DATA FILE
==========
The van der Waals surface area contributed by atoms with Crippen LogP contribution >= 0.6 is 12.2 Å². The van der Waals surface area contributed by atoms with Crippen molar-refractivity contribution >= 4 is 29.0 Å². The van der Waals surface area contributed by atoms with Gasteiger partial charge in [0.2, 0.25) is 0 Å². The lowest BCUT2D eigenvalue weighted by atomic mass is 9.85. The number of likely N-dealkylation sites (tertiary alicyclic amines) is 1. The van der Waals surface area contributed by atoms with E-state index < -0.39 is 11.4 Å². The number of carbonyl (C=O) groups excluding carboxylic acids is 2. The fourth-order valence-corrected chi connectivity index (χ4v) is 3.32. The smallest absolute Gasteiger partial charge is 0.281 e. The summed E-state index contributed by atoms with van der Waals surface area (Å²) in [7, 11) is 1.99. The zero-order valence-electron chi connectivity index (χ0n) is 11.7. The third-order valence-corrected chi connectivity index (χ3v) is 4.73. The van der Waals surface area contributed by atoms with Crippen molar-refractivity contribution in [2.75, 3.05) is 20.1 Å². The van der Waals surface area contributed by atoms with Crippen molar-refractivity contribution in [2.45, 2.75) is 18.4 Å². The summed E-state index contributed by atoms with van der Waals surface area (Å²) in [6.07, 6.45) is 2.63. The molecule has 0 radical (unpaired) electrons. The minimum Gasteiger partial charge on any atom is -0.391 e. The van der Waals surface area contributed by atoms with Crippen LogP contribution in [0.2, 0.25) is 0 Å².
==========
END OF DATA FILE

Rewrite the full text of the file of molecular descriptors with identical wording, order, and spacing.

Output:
The van der Waals surface area contributed by atoms with Crippen LogP contribution >= 0.6 is 12.2 Å². The van der Waals surface area contributed by atoms with Crippen molar-refractivity contribution >= 4 is 29.0 Å². The van der Waals surface area contributed by atoms with Gasteiger partial charge in [0.2, 0.25) is 0 Å². The lowest BCUT2D eigenvalue weighted by atomic mass is 9.85. The number of likely N-dealkylation sites (tertiary alicyclic amines) is 1. The van der Waals surface area contributed by atoms with E-state index < -0.39 is 11.4 Å². The number of carbonyl (C=O) groups excluding carboxylic acids is 2. The fourth-order valence-corrected chi connectivity index (χ4v) is 3.32. The smallest absolute Gasteiger partial charge is 0.281 e. The summed E-state index contributed by atoms with van der Waals surface area (Å²) in [7, 11) is 1.99. The zero-order valence-electron chi connectivity index (χ0n) is 11.7. The third-order valence-corrected chi connectivity index (χ3v) is 4.73. The van der Waals surface area contributed by atoms with Crippen molar-refractivity contribution in [2.75, 3.05) is 20.1 Å². The van der Waals surface area contributed by atoms with Crippen molar-refractivity contribution in [2.45, 2.75) is 18.4 Å². The summed E-state index contributed by atoms with van der Waals surface area (Å²) in [6.07, 6.45) is 2.63. The molecule has 0 radical (unpaired) electrons. The minimum Gasteiger partial charge on any atom is -0.391 e. The van der Waals surface area contributed by atoms with Crippen LogP contribution in [0.2, 0.25) is 0 Å².